Previously, Munro says, there was no standard, technology-independent approach for analyzing the data obtained from gene expression experiments. "The ERCC control materials made the development of our new method validation tool, the erccdashboard, possible," she explains.

The new NIST software, Munro says, provides a simple 'turnkey' mechanism for biologists to assess any gene expression experiment. "Its performance metrics are designed to be independent of the type of measurement technology used for an experiment, so results can be compared as technologies improve over time," she says. "Using the dashboard will enable reproducible research and prevent researchers from drawing erroneous conclusions from low-quality experimental data."

Munro says that the next goal for the NIST team that developed the dashboard is to apply the software to analyze a new suite of RNA control molecules that the ERCC is currently developing. Eventually, the team plans to extend the tool for use with protein measurements.

Free of charge to users, the erccdashboard software is an open source code written in the R statistical language. It can be downloaded from the Bioconductor repository and is easily incorporated into other analysis software packages.

* S.A. Munro, S.P. Lund, P.S. Pine, H. Binder, D-A. Clevert, A. Conesa, J. Dopazo, M. Fasold, S. Hochreiter, H. Hong, N. Jafari, D.P. Kreil, P.P. Labaj, S. Li, Y. Liao, S.M. Lin, J. Meehan, C.E. Mason, J. Santoyo-Lopez, R.A. Setterquist, L. Shi, W. Shi, G.K. Smyth, N. Stralis-Pavese, Z. Su, W. Tong, C. Wang, J. Wang, J. Xu, Z. Ye, Y. Yang, Y. Yu and M. Salit. Assessing Technical Performance in Differential Gene Expression Experiments with External Spike-in RNA Control Ratio Mixtures. Nature Communications 5, 2014, DOI: 10.1038/ncomms6125.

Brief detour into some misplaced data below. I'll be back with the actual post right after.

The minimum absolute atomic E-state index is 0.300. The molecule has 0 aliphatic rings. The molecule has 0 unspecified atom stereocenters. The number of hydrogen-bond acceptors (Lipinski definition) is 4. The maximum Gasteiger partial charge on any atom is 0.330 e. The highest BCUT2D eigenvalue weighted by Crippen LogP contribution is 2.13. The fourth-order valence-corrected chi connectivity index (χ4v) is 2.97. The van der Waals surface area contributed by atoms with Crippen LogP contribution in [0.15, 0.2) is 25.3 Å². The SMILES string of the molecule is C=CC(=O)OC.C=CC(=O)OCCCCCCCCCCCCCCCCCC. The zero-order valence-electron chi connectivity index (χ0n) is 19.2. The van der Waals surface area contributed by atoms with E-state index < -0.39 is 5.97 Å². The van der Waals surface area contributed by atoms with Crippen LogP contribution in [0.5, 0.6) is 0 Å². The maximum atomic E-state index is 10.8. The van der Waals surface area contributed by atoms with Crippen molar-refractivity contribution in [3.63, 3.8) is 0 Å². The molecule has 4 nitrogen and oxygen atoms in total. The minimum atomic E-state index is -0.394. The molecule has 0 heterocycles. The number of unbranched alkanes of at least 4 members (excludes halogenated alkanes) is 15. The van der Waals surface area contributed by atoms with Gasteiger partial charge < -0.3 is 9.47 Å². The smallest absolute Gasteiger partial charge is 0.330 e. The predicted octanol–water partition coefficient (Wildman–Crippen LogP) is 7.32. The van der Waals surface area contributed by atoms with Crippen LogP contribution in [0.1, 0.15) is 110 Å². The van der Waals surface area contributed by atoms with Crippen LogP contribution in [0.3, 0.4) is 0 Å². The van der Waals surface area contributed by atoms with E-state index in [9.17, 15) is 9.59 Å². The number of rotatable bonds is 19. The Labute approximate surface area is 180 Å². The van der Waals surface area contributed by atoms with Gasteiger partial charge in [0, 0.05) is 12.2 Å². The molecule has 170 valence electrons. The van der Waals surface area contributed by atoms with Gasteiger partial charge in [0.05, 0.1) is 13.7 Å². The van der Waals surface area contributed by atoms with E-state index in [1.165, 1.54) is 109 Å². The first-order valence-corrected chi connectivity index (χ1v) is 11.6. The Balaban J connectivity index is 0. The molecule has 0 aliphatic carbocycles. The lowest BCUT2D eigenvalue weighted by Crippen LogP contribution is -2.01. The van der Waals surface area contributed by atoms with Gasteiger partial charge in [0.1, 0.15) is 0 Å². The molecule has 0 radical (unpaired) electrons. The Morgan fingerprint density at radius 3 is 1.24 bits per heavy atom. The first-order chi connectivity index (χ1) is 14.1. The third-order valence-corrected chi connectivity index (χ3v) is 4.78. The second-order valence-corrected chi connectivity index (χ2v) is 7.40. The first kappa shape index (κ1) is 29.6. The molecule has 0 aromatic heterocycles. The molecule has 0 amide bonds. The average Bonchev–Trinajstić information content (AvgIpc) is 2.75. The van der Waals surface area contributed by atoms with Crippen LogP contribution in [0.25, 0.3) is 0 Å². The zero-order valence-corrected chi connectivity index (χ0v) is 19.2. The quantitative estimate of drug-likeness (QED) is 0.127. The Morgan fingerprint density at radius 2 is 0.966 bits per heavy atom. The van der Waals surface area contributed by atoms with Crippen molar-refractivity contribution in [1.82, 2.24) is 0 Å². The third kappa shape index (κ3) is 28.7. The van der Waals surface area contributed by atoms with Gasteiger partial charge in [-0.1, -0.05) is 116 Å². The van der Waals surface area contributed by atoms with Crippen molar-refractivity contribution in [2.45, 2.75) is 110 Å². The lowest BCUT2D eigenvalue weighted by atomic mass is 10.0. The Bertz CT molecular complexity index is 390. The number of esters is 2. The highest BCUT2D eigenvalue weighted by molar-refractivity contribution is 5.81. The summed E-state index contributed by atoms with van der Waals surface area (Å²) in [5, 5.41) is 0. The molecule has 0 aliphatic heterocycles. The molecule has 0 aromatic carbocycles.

**ERCC, which stands for the External RNA Controls Consortium, is an industry-initiated, NIST-hosted consortium with members from more than 90 international pharmaceutical, diagnostic, biotechnology, academic, clinical and government organizations. The ERCC is charged with developing commonly agreed-upon and tested RNA controls for use in gene expression assays.

Michael E. Newman | EurekAlert!
Further information:
http://www.nist.gov

More articles from Life Sciences:

nachricht New risk factors for anxiety disorders
24.02.2017 | Julius-Maximilians-Universität Würzburg

nachricht Stingless bees have their nests protected by soldiers
24.02.2017 | Johannes Gutenberg-Universität Mainz

All articles from Life Sciences >>>

The most recent press releases about innovation >>>

Die letzten 5 Focus-News des innovations-reports im Überblick:

Im Focus: Breakthrough with a chain of gold atoms

In the field of nanoscience, an international team of physicists with participants from Konstanz has achieved a breakthrough in understanding heat transport

In the field of nanoscience, an international team of physicists with participants from Konstanz has achieved a breakthrough in understanding heat transport